For years, Medicare and other payers have used quality measures to evaluate the quality of care patients receive at various types of providers settings (e.g., hospital, home health agencies, skilled nursing homes). For some payers, higher quality scores/higher star ratings lead to direct increases in reimbursement through a value-based purchasing arrangement. Typically, value-based payment systems include additional bonus payments for high quality providers.
However, there is another mechanism through which quality of care could improve provider finances: increased demand. If patients are responsive to star ratings or physicians who refer patients are sensitive to star ratings, better measured quality can increase provider revenue. A key question is what is the elasticity of demand with respect to star ratings? due to bonus payments.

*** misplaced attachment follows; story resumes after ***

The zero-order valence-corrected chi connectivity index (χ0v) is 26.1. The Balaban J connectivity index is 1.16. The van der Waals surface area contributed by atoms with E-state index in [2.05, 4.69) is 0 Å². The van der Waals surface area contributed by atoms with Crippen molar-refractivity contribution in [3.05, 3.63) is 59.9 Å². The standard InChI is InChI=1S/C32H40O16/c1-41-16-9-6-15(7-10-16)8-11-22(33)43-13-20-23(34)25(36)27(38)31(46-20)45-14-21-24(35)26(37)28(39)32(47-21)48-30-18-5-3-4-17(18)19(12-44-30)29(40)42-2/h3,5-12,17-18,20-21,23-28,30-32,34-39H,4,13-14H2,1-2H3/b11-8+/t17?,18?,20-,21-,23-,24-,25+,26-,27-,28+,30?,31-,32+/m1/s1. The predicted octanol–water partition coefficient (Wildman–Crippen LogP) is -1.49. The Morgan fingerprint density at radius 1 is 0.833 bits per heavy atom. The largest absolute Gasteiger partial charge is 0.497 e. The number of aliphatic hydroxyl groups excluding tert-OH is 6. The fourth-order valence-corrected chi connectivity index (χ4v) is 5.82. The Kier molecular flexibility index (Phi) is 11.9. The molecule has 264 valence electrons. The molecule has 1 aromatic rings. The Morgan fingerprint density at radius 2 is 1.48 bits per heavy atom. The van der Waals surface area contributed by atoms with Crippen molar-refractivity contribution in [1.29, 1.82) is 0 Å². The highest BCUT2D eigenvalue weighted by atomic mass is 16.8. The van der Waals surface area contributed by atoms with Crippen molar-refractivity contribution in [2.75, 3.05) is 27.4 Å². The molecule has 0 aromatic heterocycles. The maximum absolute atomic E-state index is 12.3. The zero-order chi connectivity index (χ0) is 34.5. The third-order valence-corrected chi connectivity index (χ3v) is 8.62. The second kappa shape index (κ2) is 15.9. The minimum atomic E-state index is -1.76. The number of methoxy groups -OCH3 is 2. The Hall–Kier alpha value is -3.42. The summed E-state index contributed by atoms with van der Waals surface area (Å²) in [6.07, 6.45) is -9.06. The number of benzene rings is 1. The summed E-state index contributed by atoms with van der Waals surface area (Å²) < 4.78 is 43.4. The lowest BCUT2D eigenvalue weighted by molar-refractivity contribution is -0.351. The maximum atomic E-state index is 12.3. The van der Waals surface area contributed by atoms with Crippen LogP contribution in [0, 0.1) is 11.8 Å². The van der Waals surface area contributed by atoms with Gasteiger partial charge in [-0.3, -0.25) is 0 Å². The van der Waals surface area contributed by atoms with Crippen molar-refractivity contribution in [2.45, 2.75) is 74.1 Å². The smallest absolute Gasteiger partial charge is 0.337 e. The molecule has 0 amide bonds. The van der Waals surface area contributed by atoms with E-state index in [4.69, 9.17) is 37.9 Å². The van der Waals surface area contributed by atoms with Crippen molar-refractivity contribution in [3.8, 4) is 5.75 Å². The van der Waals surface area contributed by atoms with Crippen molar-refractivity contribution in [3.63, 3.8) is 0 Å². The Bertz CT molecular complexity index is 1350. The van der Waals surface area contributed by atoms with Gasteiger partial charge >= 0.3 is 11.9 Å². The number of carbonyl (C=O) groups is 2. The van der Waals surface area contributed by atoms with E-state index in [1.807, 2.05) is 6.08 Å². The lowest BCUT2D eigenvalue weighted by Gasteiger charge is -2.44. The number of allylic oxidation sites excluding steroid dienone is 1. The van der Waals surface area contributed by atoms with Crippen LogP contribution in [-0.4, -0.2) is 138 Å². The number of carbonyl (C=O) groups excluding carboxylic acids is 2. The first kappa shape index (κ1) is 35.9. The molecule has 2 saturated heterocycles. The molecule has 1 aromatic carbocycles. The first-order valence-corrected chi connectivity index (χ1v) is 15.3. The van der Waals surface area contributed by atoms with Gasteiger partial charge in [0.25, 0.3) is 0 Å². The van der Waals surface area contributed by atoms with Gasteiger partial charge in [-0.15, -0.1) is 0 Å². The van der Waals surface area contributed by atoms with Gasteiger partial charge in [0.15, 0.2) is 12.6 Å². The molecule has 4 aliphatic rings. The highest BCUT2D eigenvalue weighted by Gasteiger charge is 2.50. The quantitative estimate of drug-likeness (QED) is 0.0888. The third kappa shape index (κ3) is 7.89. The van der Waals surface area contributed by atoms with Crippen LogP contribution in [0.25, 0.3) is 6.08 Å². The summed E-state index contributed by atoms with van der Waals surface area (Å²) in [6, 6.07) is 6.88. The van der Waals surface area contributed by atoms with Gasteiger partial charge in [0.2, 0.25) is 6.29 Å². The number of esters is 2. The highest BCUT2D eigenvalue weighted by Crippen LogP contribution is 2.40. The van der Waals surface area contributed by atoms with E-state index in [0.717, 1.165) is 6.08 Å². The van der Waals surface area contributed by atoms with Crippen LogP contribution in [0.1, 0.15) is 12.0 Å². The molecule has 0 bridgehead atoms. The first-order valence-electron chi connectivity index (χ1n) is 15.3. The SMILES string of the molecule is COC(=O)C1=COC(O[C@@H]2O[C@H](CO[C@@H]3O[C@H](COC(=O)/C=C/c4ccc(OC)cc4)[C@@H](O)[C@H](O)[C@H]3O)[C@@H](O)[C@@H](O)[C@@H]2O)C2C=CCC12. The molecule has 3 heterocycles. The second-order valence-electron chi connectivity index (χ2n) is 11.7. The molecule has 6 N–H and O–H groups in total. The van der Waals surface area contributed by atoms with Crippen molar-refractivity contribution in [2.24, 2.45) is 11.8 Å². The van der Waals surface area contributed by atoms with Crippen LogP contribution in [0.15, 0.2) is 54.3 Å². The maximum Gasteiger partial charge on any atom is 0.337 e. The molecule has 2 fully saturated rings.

A paper by Schwartz et al. (2021) aims to estimate this relationship for quality metrics related to home health agencies (HHA). Using assessment data on quality of care before and after star ratings were published, the authors use a discrete choice model and find that:
The introduction of star ratings was associated with a 0.88 percentage point increase in the probability of selecting a high quality HHA and a 0.81 percentage point increase in the probability of selecting a highly ranked patient experience HHA. Patients admitted from the community, and black and Medicare-Medicaid dual eligible beneficiaries experienced larger increases in their likelihood of selecting high-rated agencies than inpatient, white and non-dual beneficiaries
It looks like publishing quality measures does help drive demand to better quality providers.
- Schwartz ML, Rahman M, Thomas KS, Konetzka RT, Mor V. Consumer Selection and Home Health Agency Quality and Patient Experience Stars. Health Services Research.